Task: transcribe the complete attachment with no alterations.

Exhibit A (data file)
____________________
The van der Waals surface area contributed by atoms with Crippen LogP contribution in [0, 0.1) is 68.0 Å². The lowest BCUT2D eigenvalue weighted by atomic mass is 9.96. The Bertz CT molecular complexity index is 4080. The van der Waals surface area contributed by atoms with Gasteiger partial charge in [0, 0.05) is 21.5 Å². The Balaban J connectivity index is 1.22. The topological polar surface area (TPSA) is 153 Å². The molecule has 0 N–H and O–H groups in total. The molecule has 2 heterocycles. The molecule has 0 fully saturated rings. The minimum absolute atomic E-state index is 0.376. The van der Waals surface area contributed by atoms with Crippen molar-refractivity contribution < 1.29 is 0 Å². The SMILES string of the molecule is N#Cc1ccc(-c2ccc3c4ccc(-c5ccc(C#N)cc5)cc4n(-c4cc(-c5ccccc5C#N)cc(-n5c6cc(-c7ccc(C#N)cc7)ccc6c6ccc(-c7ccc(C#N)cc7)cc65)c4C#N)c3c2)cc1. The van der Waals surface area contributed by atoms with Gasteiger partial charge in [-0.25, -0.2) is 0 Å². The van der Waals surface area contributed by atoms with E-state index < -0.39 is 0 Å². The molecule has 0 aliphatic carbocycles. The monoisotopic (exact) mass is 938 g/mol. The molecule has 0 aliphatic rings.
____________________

The van der Waals surface area contributed by atoms with Crippen LogP contribution in [0, 0.1) is 68.0 Å². The lowest BCUT2D eigenvalue weighted by atomic mass is 9.96. The Bertz CT molecular complexity index is 4080. The van der Waals surface area contributed by atoms with Gasteiger partial charge in [0, 0.05) is 21.5 Å². The Balaban J connectivity index is 1.22. The topological polar surface area (TPSA) is 153 Å². The molecule has 0 N–H and O–H groups in total. The molecule has 2 heterocycles. The molecule has 0 fully saturated rings. The minimum absolute atomic E-state index is 0.376. The van der Waals surface area contributed by atoms with Crippen molar-refractivity contribution < 1.29 is 0 Å². The SMILES string of the molecule is N#Cc1ccc(-c2ccc3c4ccc(-c5ccc(C#N)cc5)cc4n(-c4cc(-c5ccccc5C#N)cc(-n5c6cc(-c7ccc(C#N)cc7)ccc6c6ccc(-c7ccc(C#N)cc7)cc65)c4C#N)c3c2)cc1. The van der Waals surface area contributed by atoms with Gasteiger partial charge in [-0.25, -0.2) is 0 Å². The van der Waals surface area contributed by atoms with E-state index < -0.39 is 0 Å². The molecule has 0 aliphatic carbocycles. The monoisotopic (exact) mass is 938 g/mol. The molecule has 0 aliphatic rings.